Expressing a Mutant Form of Aurora-A (K249R) Induces Mitotic Defects
As mentioned above, lysine 249/258 (mouse/human) is a SUMO site conserved in both mouse and human Aurora-A. Subsequent analysis of Aurora-A proteins from other species showed that this putative site for SUMO binding is highly conserved (Figure 3A). Moreover, this SUMO consensus sequence is also conserved in the other Aurora kinase members (Figure 3A; bottom) and it has been shown to participate in the SUMO modification of Aurora-B and -C (Fernandez-Miranda et al., 2010).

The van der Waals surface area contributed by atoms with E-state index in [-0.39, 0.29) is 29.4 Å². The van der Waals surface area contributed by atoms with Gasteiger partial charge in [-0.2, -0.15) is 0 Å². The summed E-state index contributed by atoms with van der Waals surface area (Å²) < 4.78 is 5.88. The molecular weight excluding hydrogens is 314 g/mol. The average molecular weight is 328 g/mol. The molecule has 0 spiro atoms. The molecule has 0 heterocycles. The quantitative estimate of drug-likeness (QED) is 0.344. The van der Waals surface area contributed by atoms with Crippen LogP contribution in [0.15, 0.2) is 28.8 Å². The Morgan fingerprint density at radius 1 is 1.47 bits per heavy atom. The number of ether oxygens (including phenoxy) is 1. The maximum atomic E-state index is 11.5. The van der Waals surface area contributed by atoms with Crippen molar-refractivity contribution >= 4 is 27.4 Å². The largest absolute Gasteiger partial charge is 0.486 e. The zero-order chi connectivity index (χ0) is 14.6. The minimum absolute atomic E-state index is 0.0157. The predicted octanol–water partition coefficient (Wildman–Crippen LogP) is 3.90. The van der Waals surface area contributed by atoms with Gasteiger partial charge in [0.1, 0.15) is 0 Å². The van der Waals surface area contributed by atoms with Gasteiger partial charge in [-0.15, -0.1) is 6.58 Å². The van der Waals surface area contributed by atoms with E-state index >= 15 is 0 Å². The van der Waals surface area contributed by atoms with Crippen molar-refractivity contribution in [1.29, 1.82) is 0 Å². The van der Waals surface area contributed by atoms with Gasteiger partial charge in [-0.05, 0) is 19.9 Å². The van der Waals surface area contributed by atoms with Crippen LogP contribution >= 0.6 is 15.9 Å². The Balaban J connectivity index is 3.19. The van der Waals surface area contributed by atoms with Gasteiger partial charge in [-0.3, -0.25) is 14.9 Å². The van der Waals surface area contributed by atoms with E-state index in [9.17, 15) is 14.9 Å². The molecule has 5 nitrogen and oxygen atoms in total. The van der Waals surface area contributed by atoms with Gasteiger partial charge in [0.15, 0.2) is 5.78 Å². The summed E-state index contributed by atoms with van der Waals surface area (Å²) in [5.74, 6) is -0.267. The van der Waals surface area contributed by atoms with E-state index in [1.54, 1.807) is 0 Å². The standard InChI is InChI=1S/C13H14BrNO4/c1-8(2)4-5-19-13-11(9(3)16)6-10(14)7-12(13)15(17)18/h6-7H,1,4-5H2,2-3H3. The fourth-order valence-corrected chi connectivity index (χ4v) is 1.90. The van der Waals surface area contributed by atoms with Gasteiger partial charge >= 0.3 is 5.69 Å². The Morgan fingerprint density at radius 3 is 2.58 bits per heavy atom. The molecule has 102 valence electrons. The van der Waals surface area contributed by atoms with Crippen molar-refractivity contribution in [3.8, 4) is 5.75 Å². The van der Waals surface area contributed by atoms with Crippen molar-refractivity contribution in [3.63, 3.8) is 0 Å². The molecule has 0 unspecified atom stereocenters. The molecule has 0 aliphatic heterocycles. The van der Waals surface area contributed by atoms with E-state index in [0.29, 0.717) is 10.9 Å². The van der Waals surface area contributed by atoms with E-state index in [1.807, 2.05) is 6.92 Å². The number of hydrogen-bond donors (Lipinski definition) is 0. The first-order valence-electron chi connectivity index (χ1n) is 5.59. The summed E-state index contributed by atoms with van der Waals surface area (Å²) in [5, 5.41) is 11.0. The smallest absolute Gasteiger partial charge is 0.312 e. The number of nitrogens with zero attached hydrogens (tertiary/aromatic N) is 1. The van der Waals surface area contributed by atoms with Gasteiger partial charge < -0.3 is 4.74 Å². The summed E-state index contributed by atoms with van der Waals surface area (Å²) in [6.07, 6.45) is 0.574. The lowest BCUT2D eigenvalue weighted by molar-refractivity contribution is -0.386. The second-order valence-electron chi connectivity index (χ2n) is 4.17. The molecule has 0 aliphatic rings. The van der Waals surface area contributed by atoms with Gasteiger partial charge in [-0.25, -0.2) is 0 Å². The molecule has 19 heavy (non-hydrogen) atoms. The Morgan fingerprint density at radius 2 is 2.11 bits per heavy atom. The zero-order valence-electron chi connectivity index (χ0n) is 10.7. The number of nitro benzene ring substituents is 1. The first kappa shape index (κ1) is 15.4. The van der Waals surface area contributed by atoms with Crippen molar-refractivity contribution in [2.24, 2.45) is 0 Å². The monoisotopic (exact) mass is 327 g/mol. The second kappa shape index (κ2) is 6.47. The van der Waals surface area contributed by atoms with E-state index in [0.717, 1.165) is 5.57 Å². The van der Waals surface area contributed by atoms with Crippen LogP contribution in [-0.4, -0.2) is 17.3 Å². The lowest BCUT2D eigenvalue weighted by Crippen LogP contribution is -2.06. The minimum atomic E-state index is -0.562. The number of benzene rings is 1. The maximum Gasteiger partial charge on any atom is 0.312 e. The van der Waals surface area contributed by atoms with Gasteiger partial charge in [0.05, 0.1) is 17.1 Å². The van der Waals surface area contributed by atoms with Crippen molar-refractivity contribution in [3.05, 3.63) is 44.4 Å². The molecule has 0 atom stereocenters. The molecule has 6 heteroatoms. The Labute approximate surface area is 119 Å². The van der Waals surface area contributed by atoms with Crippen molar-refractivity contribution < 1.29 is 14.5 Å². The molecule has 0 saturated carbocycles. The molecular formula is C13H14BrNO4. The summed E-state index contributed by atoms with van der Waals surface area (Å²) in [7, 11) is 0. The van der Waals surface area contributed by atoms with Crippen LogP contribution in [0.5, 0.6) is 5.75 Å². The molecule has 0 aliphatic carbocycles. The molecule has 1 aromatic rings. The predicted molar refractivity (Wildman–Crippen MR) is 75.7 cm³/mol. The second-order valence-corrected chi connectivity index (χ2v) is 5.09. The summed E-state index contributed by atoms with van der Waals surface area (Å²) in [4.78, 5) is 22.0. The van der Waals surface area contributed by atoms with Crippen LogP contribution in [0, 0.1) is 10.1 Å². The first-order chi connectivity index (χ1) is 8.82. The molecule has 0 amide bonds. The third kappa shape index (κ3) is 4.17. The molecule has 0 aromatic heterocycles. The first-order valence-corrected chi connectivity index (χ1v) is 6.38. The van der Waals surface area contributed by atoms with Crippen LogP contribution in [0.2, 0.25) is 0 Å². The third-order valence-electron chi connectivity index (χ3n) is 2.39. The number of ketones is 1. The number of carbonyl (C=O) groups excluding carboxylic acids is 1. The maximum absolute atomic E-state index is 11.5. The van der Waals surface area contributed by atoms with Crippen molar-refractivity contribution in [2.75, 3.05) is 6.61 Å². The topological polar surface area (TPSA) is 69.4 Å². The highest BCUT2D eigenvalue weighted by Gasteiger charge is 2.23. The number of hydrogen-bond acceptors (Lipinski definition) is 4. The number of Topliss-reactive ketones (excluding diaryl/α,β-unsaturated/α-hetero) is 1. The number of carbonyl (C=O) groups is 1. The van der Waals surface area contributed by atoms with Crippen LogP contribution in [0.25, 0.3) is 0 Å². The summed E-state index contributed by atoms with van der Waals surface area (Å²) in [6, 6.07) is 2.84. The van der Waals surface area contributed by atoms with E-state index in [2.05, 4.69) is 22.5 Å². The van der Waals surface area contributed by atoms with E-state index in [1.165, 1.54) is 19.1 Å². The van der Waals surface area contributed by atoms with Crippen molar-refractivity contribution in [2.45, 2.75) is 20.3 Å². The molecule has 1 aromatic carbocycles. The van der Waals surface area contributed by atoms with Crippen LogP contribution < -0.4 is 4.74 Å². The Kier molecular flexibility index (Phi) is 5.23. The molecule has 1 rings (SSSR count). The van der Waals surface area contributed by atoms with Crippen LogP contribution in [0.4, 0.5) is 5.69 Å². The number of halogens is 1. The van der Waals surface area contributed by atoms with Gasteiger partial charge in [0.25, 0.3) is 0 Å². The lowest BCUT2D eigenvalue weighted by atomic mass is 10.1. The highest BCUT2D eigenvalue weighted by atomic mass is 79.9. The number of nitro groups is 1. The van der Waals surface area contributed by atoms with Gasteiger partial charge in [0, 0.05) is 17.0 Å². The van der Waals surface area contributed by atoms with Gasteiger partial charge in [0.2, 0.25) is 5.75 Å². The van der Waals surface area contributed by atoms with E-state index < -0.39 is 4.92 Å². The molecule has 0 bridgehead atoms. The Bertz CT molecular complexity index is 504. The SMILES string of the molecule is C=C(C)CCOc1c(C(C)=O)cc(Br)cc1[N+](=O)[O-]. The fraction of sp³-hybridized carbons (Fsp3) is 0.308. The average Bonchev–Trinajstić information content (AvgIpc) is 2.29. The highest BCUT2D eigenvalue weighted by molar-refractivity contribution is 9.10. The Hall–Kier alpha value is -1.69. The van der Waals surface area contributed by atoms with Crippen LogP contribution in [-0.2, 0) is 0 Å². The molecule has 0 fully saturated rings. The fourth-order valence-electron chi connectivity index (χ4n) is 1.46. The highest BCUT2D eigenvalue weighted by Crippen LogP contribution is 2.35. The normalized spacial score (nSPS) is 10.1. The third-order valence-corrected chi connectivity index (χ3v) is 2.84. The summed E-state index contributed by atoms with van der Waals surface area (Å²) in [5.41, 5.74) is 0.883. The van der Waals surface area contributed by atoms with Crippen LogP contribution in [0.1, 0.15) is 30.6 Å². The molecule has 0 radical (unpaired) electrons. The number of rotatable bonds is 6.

Figure 3. Lack of SUMOylation of Aurora-A alters cell cycle regulation and increases the ratio of mitotic aberrations. (A) Multiple sequence alignment of Aurora-A proteins from different species using ClustalW softwarehttp://www.ch.embnet.org. The SUMO modification motif (dashed box) is highly conserved in all these Aurora-A proteins and in the other two Aurora family members, but it is not present in Polo-like kinase 4 (Plk4), a close mitotic relative of these mitotic kinases. (B) HeLa cells were transiently transfected with an empty vector expressing EGFP (EV) or with any of the three different EGFP-tagger Aurora-A isoforms (WT, K153, K249R). Forty-eight hours later, cell cycle profiles of transfected cells (EGFP-positive cells) and the non-transfected cells (NT; EGFP-negative) were obtained. The histograms and bar-graphs are representative of one of three independent experiments. (C) Evaluation of aberrant mitoses induced by Aurora-AK249R by video-microscopy using EGFP-tagged, Aurora-A stable cell lines. The left panel shows the percentage of abnormal mitoses. Three different stable clones were used for each Aurora-A variant. A total of 118, 81, and 46 mitoses were analyzed for the wild type, K153M and K249R variants, respectively. The bars show the average (±SE) of the percentage of abnormal mitosis found for each clone. The right panel shows the distribution of mitotic aberrations found for each stable Aurora-A type. Only the three main abnormal mitotic phenotypes observed, monopolar spindles, multipolar spindles, and cytokinesis failure, were quantified. The bars show data obtained for the three different clones of each variant and pooled into a single value.